Keeping House:An Old Forge Landmark Rolls into a New Home
By Michael Cunningham
A house moving down the street is not an every day event. When it happened in May of 2002 in Old Forge, traffic was halted. Electricity was shut off. Children gawked and old timers scratched their heads trying to remember the last time. History on wheels rolled down Park Avenue, slowly making its way to a new site near Old Forge Pond. Hemmer Cottage, bound for demolition, is also a catalyst for an important rediscovery of the Town of Webb’s heritage, and perhaps a primer for historic preservation in other small Adirondack village.
Built in 1931, Cottage Kent, as it was then called, was designed as an English-style bungalow. The two-story structure has many beautifully idiosyncratic touches: arched doors, cabinets with colorful hand-painted scenes, and leaded windows. Many of the elaborate wrought-iron hinges were forged by its designer and creator, Bernard Hemmer.
Born in Syracuse in 1896, Hemmer came to Old Forge in 1919 to recuperate as part of a government plan for disabled veterans of World War I. One source suggests he was recovering from tuberculosis. Another indicates, more likely, that he suffered from a poison gas attack.
The son of a sign painter, Hemmer began to pursue two passions: painting and developing a unique colony of vacation cabins. He designed and constructed fourteen small whimsical cottages, each one reflecting various styles of European and Scandinavian architecture and he name them so: Chateau, Switzerland, Finland, Lapland, among others.
Great care was given to details. Stairs, windows, doorways, walls and ceilings were all constructed with an inventive aesthetic. The Danmark (sic) cabin had a simulated thatched roof. Some walls were built with bottles set in cement and plaster. This construction method Hemmer claimed to have copied from the baptistry of the Cathedral of Pisa, according to a 1951 Utica Observer-Dispactch article. His pride, Chateau, housed “an Italian brick fireplace with Spanish tile mosaic.” Searching the Adirondacks and upstate New York for antiques, he filled the cottages with fine refinished pieces of early American furniture and adorned them with ancient hardware recovered from “abandoned barns and the burnt out ruins,” the newspaper reported.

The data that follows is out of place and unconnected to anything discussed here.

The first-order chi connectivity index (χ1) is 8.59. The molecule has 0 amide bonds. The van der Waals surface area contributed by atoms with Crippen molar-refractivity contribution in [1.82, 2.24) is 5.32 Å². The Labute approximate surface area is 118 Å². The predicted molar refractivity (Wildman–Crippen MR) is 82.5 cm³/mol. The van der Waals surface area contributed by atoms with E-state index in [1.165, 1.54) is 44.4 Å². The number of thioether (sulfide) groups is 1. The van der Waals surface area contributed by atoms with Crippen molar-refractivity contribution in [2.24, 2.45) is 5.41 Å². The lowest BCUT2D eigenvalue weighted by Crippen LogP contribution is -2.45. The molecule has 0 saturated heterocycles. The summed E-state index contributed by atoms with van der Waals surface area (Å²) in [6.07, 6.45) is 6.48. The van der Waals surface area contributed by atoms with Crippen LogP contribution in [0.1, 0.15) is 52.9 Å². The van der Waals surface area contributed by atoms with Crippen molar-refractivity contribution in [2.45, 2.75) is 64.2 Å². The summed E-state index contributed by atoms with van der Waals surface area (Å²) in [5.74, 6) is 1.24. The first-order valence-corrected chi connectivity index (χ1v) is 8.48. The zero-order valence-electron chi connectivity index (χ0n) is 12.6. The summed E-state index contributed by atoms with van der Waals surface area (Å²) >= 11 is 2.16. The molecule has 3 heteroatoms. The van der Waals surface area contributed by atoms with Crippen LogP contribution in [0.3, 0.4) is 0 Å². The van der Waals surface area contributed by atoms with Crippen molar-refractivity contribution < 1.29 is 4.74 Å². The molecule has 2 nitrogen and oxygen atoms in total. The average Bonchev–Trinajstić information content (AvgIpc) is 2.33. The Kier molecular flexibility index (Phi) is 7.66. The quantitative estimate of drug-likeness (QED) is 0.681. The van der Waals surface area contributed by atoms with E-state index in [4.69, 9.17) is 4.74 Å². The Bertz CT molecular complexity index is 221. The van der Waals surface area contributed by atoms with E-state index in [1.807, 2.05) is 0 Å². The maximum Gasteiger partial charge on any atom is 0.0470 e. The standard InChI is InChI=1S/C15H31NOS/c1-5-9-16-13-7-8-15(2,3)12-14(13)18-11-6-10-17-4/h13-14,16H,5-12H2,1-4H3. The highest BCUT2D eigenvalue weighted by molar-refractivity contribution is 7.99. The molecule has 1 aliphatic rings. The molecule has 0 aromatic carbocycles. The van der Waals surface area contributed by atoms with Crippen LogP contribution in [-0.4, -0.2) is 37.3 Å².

“Hemmer Cottage is truly a vernacular expression of the imported, historically based cottage styles highly popularized in the early twentieth century,” comments Paula Dennis of Adirondack Architectural Heritage, in Keeseville. “Borrowing from Medieval precedent, the cottage exhibits steeply pitched roofs, with jerkin head or clipped gable ends, eyebrow dormer, and narrow window sets, all quintessential features of the romanticized European, thatched-roof cottage.”
In 1955 Hemmer sold his motel and moved into Cottage Kent. He had begun to study painting on canvas, traveling to Mexico’s University of Guanajuato School of Fine Arts. He depicted many Mexican subject, as well as Adirondack scenes, local friends and family. His mural of the Erie Canal won a prize from Utica’s Munson-Williams-Proctro Art Institute in 1958, and many of his works have been displayed at the Arts Center / Old Forge, of which he was a founding member. Hemmer lived in Old Forge until his death, in 1977. Perhaps the image best remembered by visitors is that of Bernard Hemmer himself, sitting in front of his slab-sided cottage, putting paint to canvas.
When the Town of Webb Schools, in Old Forge, expanded in 1964, the plan included purchase of the adjoining Hemmer Motel complex, with the exception of Cottage Kent. The little village was auctioned off. The cottages were dispersed to many sites, and recently several have been traced to various location around town.
Cottage Kent-now called Hemmer Cottage-passed from tenant to tenant until 1999, when the school began another major expansion. The school bought the cottage for sixty-thousand dollars and used it as the contractor’s headquarters during construction. School Superintendent Alana Kempf described the situation in 2001: “Once the project reached the point of no longer needing on-site offices, the district did not have a use of the building. We could not use the building for any instructional purposes and idd not just want to use it for storage. The board of education excessed the building and established a minimum bid for the purchase of the cottage with the stipulation that it needed to be removed by a certain date.”
A clock began ticking. Hemmer Cottage was terminal, and six month was the prognosis. Who would buy it? Could it be moved? Where would it go? Who cared? These questions launched scores of meetings and put into motion a network of people who would ultimately save the cottage from destruction.
Civic planning groups had begun to emerge in the Town of Webb in 1997 under a program sponsored by Herkimer County Community College called Communities 2000. There were focus groups and leadership training, all to encourage citizen participation in proactive community development. These “new age” models and discussions were new to Old Forge and somewhat uncomfortable at times, but when the effort brought in a six-hundered-thousand-dollar federal grant for a bike path and placed it on then Supervisor George Hiltebrandt’s desk, something fundamental changed. Fundraising for community projects – which had largely been limited to traditional raffles, bake sales and auctions – had matured to include government grant-seeking, political lobbying and organized groups of private citizens.